The second problem of reporting or disclosures is also difficult to regulate. If quarterly reports are needed from each hedge fund, it could results into ton of papers being sent to SEC. Such is hedge fund’s nature that it usually has very frequent account turnovers looking for quick and imminent profits. This will firstly first make it impossible for SEC staffs to examine all their trading activities or position. Secondly, most reported activities or position would be stale on a quarterly basis so the report itself could become useless. Thirdly, investors in hedge fund are usually rich people and they have necessary resources to carry out due diligence. The hedge fund should be willing to disclose their performance to potential clients and they are well capable of striking a good balance between keeping their strategies secret and marketing to a small circle of private investors. Therefore, requiring hedge funds to report to SEC or the general public is not necessary.


Aside from the two issues, we face more practical problems as to how a hedge fund is legally defined. One of the SEC’s requirement asking large hedge funds to register with them was struck down by a New York District Court because of exactly this reason. “The court specifically attacked the SEC's definition of the word ‘client’, saying regulators did not provide a detailed enough explanation of what the word means in the context of a hedge fund.”[7]. The court specifically attacked the SEC's definition of the word "client,'' saying regulators did not provide a detailed enough explanation of what the word means in the context of a hedge fund. It is also well known that there is only small difference between hedge funds and other private investment entities like private equity or venture capital, which differs in strategy but bear similar legal structures from hedge funds. Private equity and venture capital don’t bring troubles that hedge fund bring to us so that we can’t put the same regulations to all of them.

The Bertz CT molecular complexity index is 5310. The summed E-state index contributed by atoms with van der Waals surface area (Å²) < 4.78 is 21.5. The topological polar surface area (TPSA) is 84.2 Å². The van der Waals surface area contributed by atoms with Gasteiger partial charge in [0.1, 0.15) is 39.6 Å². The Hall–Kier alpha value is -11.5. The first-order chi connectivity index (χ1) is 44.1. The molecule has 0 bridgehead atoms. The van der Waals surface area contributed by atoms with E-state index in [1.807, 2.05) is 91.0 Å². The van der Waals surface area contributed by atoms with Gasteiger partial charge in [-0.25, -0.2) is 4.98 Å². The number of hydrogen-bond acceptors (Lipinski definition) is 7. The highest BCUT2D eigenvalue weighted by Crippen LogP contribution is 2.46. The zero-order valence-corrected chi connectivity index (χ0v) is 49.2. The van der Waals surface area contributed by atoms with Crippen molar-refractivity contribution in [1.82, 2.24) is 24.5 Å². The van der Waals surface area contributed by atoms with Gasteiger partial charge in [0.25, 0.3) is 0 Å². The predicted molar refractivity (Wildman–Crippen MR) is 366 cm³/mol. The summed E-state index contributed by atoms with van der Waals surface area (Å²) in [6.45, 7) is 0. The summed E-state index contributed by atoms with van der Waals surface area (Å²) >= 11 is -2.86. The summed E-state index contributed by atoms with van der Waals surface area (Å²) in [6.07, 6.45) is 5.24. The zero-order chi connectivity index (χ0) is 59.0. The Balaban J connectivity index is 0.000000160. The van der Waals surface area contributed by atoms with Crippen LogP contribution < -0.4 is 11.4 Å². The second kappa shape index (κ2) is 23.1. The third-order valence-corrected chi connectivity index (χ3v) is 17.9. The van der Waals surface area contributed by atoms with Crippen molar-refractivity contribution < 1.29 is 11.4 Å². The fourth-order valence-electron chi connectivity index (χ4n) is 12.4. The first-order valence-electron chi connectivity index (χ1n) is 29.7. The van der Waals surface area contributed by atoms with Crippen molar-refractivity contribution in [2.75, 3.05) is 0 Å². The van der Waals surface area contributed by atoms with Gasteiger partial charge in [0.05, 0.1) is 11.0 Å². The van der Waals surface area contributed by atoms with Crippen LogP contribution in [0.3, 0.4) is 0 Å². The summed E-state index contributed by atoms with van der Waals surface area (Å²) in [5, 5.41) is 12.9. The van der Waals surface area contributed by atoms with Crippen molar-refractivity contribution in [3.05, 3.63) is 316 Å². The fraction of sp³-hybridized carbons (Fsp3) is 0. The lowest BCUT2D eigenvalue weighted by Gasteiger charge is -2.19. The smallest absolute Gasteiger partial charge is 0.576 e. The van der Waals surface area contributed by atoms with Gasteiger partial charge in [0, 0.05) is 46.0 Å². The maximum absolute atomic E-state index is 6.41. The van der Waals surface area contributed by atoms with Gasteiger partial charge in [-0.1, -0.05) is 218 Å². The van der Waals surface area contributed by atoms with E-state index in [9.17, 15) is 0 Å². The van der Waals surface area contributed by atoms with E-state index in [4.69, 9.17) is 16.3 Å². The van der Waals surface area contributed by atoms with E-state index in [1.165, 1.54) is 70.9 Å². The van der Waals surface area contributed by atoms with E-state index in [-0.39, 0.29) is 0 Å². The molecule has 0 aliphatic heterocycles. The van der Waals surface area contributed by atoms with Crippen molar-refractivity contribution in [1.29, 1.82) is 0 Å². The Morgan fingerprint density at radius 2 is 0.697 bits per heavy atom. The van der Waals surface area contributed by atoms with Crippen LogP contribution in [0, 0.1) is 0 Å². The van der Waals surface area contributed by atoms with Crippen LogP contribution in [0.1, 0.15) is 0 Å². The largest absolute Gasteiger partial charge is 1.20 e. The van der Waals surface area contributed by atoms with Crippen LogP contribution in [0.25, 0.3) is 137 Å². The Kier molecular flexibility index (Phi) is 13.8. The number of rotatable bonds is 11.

We conclude this article by how Timothy F. Geithner, the President of Federal Reserve Bank of New York, put it, “The fundamental challenge for policy is how to achieve the appropriate balance between efficiency and financial resilience.”[8] 

[1] Gabriel Rozenberg, German G7 hosts press for tighter hedge fund regulation, The Times, February 10, 2007, available at

[2] Ellen Florian Kratz, Hedge hunting season in Connecticut — In the wake of the Amaranth disaster, Connecticut Attorney General Richard Blumenthal seeks to reform the hedge fund industry, Fortune, October 4, 2006, available at

[3] 15 U.S.C § 80a-3 (2006).

[4] 15 U.S.C § 78a (2006) .

[5] 15 U.S.C § 80b (2006).

[6] Robert A. Jaeger, All About Hedge Funds : The Easy Way to Get Started (1st edition, 2002).

[7] Goldstein v. S.E.C.,451 F.3d 873, 877 (C.A.D.C. 2006).

[8] Timothy F. Geithner, President and Chief Executive Officer, Address at the Distinguished Lecture 2006: Hedge Funds and Derivatives and Their Implications for the Financial System (Sep. 15, 2006), available at